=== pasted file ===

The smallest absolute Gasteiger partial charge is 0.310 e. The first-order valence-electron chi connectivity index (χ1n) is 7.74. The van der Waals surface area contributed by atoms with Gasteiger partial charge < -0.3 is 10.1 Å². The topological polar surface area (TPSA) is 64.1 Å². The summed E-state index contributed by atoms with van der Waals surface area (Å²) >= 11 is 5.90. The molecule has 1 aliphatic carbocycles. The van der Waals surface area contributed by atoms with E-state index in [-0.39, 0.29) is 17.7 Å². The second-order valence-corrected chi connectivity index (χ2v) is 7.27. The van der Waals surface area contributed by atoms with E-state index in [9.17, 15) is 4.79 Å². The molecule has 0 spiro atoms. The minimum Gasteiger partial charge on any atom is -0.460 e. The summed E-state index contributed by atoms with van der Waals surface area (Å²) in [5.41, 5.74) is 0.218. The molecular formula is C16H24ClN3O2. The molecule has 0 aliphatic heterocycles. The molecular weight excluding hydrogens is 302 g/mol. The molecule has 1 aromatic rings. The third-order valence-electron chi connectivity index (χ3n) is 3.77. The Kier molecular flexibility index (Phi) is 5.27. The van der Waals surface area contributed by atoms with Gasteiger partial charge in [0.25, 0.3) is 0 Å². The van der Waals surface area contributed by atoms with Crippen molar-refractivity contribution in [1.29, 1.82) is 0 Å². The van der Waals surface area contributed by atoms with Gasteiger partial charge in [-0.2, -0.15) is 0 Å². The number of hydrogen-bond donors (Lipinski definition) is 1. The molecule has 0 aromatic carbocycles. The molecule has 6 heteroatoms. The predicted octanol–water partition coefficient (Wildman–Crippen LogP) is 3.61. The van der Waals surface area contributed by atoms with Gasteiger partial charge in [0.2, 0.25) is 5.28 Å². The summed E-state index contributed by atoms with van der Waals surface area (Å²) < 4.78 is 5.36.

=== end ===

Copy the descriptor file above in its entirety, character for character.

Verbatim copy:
The smallest absolute Gasteiger partial charge is 0.310 e. The first-order valence-electron chi connectivity index (χ1n) is 7.74. The van der Waals surface area contributed by atoms with Gasteiger partial charge < -0.3 is 10.1 Å². The topological polar surface area (TPSA) is 64.1 Å². The summed E-state index contributed by atoms with van der Waals surface area (Å²) >= 11 is 5.90. The molecule has 1 aliphatic carbocycles. The van der Waals surface area contributed by atoms with E-state index in [-0.39, 0.29) is 17.7 Å². The second-order valence-corrected chi connectivity index (χ2v) is 7.27. The van der Waals surface area contributed by atoms with E-state index in [9.17, 15) is 4.79 Å². The molecule has 0 spiro atoms. The minimum Gasteiger partial charge on any atom is -0.460 e. The summed E-state index contributed by atoms with van der Waals surface area (Å²) in [5.41, 5.74) is 0.218. The molecular formula is C16H24ClN3O2. The molecule has 0 aliphatic heterocycles. The molecular weight excluding hydrogens is 302 g/mol. The molecule has 1 aromatic rings. The third-order valence-electron chi connectivity index (χ3n) is 3.77. The Kier molecular flexibility index (Phi) is 5.27. The van der Waals surface area contributed by atoms with Gasteiger partial charge in [0.25, 0.3) is 0 Å². The van der Waals surface area contributed by atoms with Crippen molar-refractivity contribution in [1.29, 1.82) is 0 Å². The van der Waals surface area contributed by atoms with Gasteiger partial charge in [-0.2, -0.15) is 0 Å². The number of hydrogen-bond donors (Lipinski definition) is 1. The molecule has 0 aromatic carbocycles. The molecule has 6 heteroatoms. The predicted octanol–water partition coefficient (Wildman–Crippen LogP) is 3.61. The van der Waals surface area contributed by atoms with Gasteiger partial charge in [0.2, 0.25) is 5.28 Å². The summed E-state index contributed by atoms with van der Waals surface area (Å²) < 4.78 is 5.36.